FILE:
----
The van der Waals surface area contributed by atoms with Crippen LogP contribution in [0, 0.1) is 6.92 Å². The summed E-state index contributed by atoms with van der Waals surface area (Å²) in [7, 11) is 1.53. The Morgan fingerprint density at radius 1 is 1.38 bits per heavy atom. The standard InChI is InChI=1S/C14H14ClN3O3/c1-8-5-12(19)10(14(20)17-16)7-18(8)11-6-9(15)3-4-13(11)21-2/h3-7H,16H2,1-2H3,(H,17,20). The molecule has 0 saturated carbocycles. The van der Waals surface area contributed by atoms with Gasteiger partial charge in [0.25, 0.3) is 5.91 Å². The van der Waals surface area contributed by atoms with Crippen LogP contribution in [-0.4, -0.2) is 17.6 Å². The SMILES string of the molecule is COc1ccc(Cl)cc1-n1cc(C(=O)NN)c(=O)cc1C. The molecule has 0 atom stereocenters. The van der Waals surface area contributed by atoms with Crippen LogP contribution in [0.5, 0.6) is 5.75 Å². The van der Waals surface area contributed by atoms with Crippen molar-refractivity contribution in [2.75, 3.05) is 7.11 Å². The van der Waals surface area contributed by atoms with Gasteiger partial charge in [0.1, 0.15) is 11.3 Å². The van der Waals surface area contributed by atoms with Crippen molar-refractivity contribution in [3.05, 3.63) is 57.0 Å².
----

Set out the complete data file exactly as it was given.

The van der Waals surface area contributed by atoms with Crippen LogP contribution in [0, 0.1) is 6.92 Å². The summed E-state index contributed by atoms with van der Waals surface area (Å²) in [7, 11) is 1.53. The Morgan fingerprint density at radius 1 is 1.38 bits per heavy atom. The standard InChI is InChI=1S/C14H14ClN3O3/c1-8-5-12(19)10(14(20)17-16)7-18(8)11-6-9(15)3-4-13(11)21-2/h3-7H,16H2,1-2H3,(H,17,20). The molecule has 0 saturated carbocycles. The van der Waals surface area contributed by atoms with Gasteiger partial charge in [0.25, 0.3) is 5.91 Å². The van der Waals surface area contributed by atoms with Crippen LogP contribution in [-0.4, -0.2) is 17.6 Å². The SMILES string of the molecule is COc1ccc(Cl)cc1-n1cc(C(=O)NN)c(=O)cc1C. The molecule has 0 atom stereocenters. The van der Waals surface area contributed by atoms with Crippen LogP contribution in [0.5, 0.6) is 5.75 Å². The van der Waals surface area contributed by atoms with Crippen molar-refractivity contribution in [2.75, 3.05) is 7.11 Å². The van der Waals surface area contributed by atoms with Gasteiger partial charge in [0.1, 0.15) is 11.3 Å². The van der Waals surface area contributed by atoms with Crippen molar-refractivity contribution in [3.05, 3.63) is 57.0 Å².